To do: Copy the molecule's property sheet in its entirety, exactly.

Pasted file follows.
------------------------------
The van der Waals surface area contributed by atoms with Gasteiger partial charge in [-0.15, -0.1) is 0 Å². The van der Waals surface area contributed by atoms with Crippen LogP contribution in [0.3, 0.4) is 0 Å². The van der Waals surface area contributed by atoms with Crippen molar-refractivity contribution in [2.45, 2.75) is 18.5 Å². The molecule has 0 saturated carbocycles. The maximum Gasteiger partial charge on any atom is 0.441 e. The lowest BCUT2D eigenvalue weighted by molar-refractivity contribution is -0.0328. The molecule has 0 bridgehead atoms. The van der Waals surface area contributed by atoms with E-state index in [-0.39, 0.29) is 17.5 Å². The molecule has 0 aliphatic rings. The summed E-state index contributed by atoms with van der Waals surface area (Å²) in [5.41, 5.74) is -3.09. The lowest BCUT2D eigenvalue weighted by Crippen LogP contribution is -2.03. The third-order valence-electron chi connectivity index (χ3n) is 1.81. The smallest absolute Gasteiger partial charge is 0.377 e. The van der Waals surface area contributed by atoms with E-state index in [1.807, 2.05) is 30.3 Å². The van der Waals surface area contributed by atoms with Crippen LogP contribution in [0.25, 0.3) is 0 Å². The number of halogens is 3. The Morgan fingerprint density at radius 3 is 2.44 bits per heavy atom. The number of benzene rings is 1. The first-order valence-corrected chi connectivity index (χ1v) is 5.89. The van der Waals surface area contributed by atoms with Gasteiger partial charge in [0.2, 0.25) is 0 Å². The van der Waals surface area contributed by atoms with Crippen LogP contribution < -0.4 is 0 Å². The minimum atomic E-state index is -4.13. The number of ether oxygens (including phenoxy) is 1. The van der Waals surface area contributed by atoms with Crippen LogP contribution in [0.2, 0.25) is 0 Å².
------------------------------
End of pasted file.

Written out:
The van der Waals surface area contributed by atoms with Gasteiger partial charge in [-0.15, -0.1) is 0 Å². The van der Waals surface area contributed by atoms with Crippen LogP contribution in [0.3, 0.4) is 0 Å². The van der Waals surface area contributed by atoms with Crippen molar-refractivity contribution in [2.45, 2.75) is 18.5 Å². The molecule has 0 saturated carbocycles. The maximum Gasteiger partial charge on any atom is 0.441 e. The lowest BCUT2D eigenvalue weighted by molar-refractivity contribution is -0.0328. The molecule has 0 bridgehead atoms. The van der Waals surface area contributed by atoms with E-state index in [-0.39, 0.29) is 17.5 Å². The molecule has 0 aliphatic rings. The summed E-state index contributed by atoms with van der Waals surface area (Å²) in [5.41, 5.74) is -3.09. The lowest BCUT2D eigenvalue weighted by Crippen LogP contribution is -2.03. The third-order valence-electron chi connectivity index (χ3n) is 1.81. The smallest absolute Gasteiger partial charge is 0.377 e. The van der Waals surface area contributed by atoms with E-state index in [1.807, 2.05) is 30.3 Å². The van der Waals surface area contributed by atoms with Crippen LogP contribution in [0.25, 0.3) is 0 Å². The number of halogens is 3. The Morgan fingerprint density at radius 3 is 2.44 bits per heavy atom. The number of benzene rings is 1. The first-order valence-corrected chi connectivity index (χ1v) is 5.89. The van der Waals surface area contributed by atoms with Gasteiger partial charge in [0.2, 0.25) is 0 Å². The van der Waals surface area contributed by atoms with Crippen LogP contribution < -0.4 is 0 Å². The minimum atomic E-state index is -4.13. The number of ether oxygens (including phenoxy) is 1. The van der Waals surface area contributed by atoms with Crippen LogP contribution in [0.2, 0.25) is 0 Å².